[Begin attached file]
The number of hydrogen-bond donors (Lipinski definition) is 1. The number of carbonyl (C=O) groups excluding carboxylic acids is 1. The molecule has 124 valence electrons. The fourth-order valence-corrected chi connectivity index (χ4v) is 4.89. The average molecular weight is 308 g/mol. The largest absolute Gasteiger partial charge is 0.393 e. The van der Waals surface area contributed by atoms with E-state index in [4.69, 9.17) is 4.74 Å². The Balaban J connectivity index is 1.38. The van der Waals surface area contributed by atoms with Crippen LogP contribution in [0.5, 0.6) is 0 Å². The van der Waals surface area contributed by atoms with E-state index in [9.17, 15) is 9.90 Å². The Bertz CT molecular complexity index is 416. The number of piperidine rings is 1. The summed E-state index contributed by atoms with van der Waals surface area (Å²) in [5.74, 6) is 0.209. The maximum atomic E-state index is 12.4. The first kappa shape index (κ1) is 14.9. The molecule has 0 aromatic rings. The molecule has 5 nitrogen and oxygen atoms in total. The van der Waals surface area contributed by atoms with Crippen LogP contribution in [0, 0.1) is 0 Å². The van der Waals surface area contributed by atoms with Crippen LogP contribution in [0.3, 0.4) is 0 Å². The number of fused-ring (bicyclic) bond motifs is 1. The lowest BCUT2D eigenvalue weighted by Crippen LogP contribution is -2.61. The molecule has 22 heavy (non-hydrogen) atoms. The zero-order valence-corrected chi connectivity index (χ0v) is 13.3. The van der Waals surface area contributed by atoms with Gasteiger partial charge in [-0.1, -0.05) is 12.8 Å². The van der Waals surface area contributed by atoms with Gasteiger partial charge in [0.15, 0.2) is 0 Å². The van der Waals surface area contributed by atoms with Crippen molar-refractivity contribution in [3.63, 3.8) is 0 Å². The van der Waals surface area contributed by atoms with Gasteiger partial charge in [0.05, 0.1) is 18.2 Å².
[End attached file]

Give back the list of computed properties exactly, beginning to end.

The number of hydrogen-bond donors (Lipinski definition) is 1. The number of carbonyl (C=O) groups excluding carboxylic acids is 1. The molecule has 124 valence electrons. The fourth-order valence-corrected chi connectivity index (χ4v) is 4.89. The average molecular weight is 308 g/mol. The largest absolute Gasteiger partial charge is 0.393 e. The van der Waals surface area contributed by atoms with E-state index in [4.69, 9.17) is 4.74 Å². The Balaban J connectivity index is 1.38. The van der Waals surface area contributed by atoms with Crippen LogP contribution in [0.5, 0.6) is 0 Å². The van der Waals surface area contributed by atoms with E-state index in [9.17, 15) is 9.90 Å². The Bertz CT molecular complexity index is 416. The number of piperidine rings is 1. The summed E-state index contributed by atoms with van der Waals surface area (Å²) in [5.74, 6) is 0.209. The maximum atomic E-state index is 12.4. The first kappa shape index (κ1) is 14.9. The molecule has 0 aromatic rings. The molecule has 5 nitrogen and oxygen atoms in total. The van der Waals surface area contributed by atoms with Crippen LogP contribution in [0, 0.1) is 0 Å². The van der Waals surface area contributed by atoms with Crippen LogP contribution in [0.3, 0.4) is 0 Å². The number of fused-ring (bicyclic) bond motifs is 1. The lowest BCUT2D eigenvalue weighted by Crippen LogP contribution is -2.61. The molecule has 22 heavy (non-hydrogen) atoms. The zero-order valence-corrected chi connectivity index (χ0v) is 13.3. The van der Waals surface area contributed by atoms with Gasteiger partial charge in [-0.1, -0.05) is 12.8 Å². The van der Waals surface area contributed by atoms with Gasteiger partial charge in [0.15, 0.2) is 0 Å². The van der Waals surface area contributed by atoms with Crippen molar-refractivity contribution in [3.63, 3.8) is 0 Å². The van der Waals surface area contributed by atoms with Gasteiger partial charge in [0.05, 0.1) is 18.2 Å².